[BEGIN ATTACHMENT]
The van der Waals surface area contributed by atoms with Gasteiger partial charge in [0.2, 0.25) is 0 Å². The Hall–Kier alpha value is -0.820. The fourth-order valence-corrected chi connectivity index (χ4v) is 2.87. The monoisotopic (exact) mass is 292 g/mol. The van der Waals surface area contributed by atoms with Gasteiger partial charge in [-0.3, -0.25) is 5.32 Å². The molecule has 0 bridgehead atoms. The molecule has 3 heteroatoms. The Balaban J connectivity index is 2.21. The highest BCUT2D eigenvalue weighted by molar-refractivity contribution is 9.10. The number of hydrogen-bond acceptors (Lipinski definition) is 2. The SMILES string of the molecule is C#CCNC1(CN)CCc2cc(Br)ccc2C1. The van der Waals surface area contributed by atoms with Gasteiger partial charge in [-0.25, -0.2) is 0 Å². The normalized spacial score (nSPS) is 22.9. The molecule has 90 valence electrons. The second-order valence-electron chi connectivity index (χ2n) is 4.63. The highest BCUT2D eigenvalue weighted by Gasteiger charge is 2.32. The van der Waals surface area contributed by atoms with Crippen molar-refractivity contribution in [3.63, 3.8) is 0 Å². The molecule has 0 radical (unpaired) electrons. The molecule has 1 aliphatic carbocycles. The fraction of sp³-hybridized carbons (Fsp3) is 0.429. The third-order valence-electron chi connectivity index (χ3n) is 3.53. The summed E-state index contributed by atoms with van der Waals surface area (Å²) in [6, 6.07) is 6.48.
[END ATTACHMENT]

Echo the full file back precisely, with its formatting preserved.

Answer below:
The van der Waals surface area contributed by atoms with Gasteiger partial charge in [0.2, 0.25) is 0 Å². The Hall–Kier alpha value is -0.820. The fourth-order valence-corrected chi connectivity index (χ4v) is 2.87. The monoisotopic (exact) mass is 292 g/mol. The van der Waals surface area contributed by atoms with Gasteiger partial charge in [-0.3, -0.25) is 5.32 Å². The molecule has 0 bridgehead atoms. The molecule has 3 heteroatoms. The Balaban J connectivity index is 2.21. The highest BCUT2D eigenvalue weighted by molar-refractivity contribution is 9.10. The number of hydrogen-bond acceptors (Lipinski definition) is 2. The SMILES string of the molecule is C#CCNC1(CN)CCc2cc(Br)ccc2C1. The van der Waals surface area contributed by atoms with Gasteiger partial charge in [-0.25, -0.2) is 0 Å². The normalized spacial score (nSPS) is 22.9. The molecule has 90 valence electrons. The second-order valence-electron chi connectivity index (χ2n) is 4.63. The highest BCUT2D eigenvalue weighted by Gasteiger charge is 2.32. The van der Waals surface area contributed by atoms with Crippen molar-refractivity contribution in [3.63, 3.8) is 0 Å². The molecule has 0 radical (unpaired) electrons. The molecule has 1 aliphatic carbocycles. The fraction of sp³-hybridized carbons (Fsp3) is 0.429. The third-order valence-electron chi connectivity index (χ3n) is 3.53. The summed E-state index contributed by atoms with van der Waals surface area (Å²) in [6, 6.07) is 6.48.